Three Honolulu police officers will not be tried for their role in an April encounter that killed a teenager and injured his older brother, District Court Judge William Domingo ruled on Wednesday.
“It was a very dangerous situation which was going on,” Domingo said.
The ruling followed several days of preliminary hearing proceedings. Officer Geoffrey Thom was charged with murder for the killing of Iremamber Sykap, the 16-year-old driver of a stolen Honda Civic. Thom shot 10 times through the back windshield, hitting Sykap eight times.
Officer Zackary Ah Nee was charged with attempted murder for shooting and injuring a passenger, Mark Sykap, Iremamber’s brother. Officer Christopher Fredeluces was charged with attempted murder for shooting at Iremamber Sykap, though he missed.
In his ruling, Domingo said he took into consideration the fact that officers were in a pursuit and that the suspects were actively evading arrest, which he considered a “provocation.” He said the video and audio evidence was particularly compelling and illustrated the dynamic situation the officers were facing.
He compared the threat to “a caged animal” and said the danger was “always present.”
“Based on my reading of the evidence, the situation, how quickly everything happened, the responses, the unreasonableness of the prosecutions’ argument that they should take some time to see whether or not there was actually a gun or not – there is no luxury in those kinds of situations,” he said in finding no probable cause for trying the three officers.
Honolulu Prosecuting Attorney Steve Alm initiated the preliminary hearing after a grand jury declined to indict the officers. In a brief statement, he said he is “very disappointed” by the ruling and will be holding a press conference on Monday to discuss the case.
After Domingo’s ruling, the officers hugged their attorneys and were met with a friendly crowd of police union supporters outside the courthouse. In prepared statements to the media, the officers thanked community members for their support.
“It is our continued hope that the community can recognize that supporting the officers and understanding their actions can coexist with a feeling of deep sympathy for the loss of the Sykap family,” statements from Fredeluces and Otake said.
State of Hawaii Organization of Police Officers President Malcolm Lutu said he was pleased with the ruling.
“It shows that the officers were doing their jobs, that training mattered and they made the right decisions,” he said.
Retired HPD Lt. Alex Garcia, who has helped rally public support for the officers throughout the legal process, said charges never should have been filed in the first place.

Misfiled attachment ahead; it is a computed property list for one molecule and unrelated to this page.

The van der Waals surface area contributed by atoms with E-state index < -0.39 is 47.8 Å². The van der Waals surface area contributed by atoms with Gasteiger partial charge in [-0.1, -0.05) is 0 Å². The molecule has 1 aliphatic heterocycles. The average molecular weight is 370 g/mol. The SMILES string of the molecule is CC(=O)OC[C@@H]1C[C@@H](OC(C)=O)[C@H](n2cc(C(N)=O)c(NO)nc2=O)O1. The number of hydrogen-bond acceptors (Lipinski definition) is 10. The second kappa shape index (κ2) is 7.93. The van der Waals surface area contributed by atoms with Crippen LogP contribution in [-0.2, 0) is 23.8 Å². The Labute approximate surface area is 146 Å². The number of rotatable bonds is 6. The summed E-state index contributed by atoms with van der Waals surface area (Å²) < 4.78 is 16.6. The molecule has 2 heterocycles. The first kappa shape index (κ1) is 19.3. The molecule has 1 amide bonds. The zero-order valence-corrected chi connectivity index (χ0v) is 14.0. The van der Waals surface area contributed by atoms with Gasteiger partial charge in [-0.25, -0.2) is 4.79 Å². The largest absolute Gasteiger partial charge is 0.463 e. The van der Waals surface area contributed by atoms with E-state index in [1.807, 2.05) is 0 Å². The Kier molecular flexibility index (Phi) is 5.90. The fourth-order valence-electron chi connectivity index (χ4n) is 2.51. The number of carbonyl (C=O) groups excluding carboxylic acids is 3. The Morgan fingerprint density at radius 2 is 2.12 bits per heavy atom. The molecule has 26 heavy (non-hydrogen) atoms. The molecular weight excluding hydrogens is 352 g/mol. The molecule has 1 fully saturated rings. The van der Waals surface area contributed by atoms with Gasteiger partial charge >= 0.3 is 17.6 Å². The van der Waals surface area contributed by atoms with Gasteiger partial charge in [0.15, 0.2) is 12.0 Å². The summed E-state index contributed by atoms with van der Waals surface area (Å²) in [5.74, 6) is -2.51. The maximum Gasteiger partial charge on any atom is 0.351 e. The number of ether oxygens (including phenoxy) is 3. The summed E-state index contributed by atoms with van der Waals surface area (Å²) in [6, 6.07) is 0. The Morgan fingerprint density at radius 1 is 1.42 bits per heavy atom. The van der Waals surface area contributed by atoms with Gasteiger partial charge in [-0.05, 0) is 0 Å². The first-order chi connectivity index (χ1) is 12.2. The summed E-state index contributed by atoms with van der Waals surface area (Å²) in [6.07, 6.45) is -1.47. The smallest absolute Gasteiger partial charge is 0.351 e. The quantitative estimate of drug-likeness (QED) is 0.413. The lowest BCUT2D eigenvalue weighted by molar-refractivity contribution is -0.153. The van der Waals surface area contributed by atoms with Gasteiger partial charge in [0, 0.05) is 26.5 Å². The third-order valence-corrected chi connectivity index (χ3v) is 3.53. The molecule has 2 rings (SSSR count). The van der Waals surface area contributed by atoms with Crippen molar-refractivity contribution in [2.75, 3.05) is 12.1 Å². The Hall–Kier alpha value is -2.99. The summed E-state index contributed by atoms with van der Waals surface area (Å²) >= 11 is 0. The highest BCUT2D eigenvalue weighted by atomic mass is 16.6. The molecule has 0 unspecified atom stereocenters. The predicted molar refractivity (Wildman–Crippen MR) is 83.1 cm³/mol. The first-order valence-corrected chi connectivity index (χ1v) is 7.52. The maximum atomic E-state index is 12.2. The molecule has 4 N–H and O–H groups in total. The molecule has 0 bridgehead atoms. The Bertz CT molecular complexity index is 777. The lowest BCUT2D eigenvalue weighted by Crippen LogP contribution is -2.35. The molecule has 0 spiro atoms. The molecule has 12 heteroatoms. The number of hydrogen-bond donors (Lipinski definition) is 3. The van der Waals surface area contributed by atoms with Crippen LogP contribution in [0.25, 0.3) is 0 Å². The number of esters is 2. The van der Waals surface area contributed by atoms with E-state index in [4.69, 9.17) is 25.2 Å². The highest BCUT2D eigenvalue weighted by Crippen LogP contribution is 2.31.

“Prosecutor Alm was an excellent deputy prosecutor and U.S. Attorney, (and) he was also a fair and lenient judge,” he said in a statement. “However his judgment as the Honolulu Prosecutor is questionable. This case was not based on facts but on creative innuendoes and racist mainland incidents not applicable here in Hawaii. Prosecutor Alm should consider returning to retirement.”
Across the street from the courthouse, a group of counter-demonstrators was disappointed.
“It’s a very sad commentary on America,” said Fabienne Melchior. “What’s become of us? We’ve lost our soul.”
In a statement, Mayor Rick Blangiardi said he is confident the facts in this case were fully vetted and that the court reached the appropriate conclusion.
“I support our police officers, who face difficult and potentially split second decisions each day they put on their uniform,” he said. “I understand this case was very difficult for everyone involved and I hope our community is able to heal and move forward.”
In several days of preliminary hearings, prosecutor Christopher Van Marter tried to make the case that probable cause existed to take the officers to trial. He argued that no one was in danger at the time that officers opened fire on the stolen Honda Civic the teen was driving.
“Before people start shooting and potentially killing, they have to be sure,” he said. “Otherwise, there is no restraint on police officers or anyone for that matter who is using deadly force.”
Attorneys for the officers argued that they were trying to end a crime spree and that the law allows them to use deadly force when making a felony arrest.
“It’s easy to judge in slow motion what one had to do in haste,” defense attorney Thomas Otake said.
The shooting happened on the evening of Monday, April 5.
Officers had been briefed over the weekend and that morning about a stolen white Honda Civic with Texas plates that was reportedly involved in a purse snatching, a burglary during which suspects brandished guns and other crimes.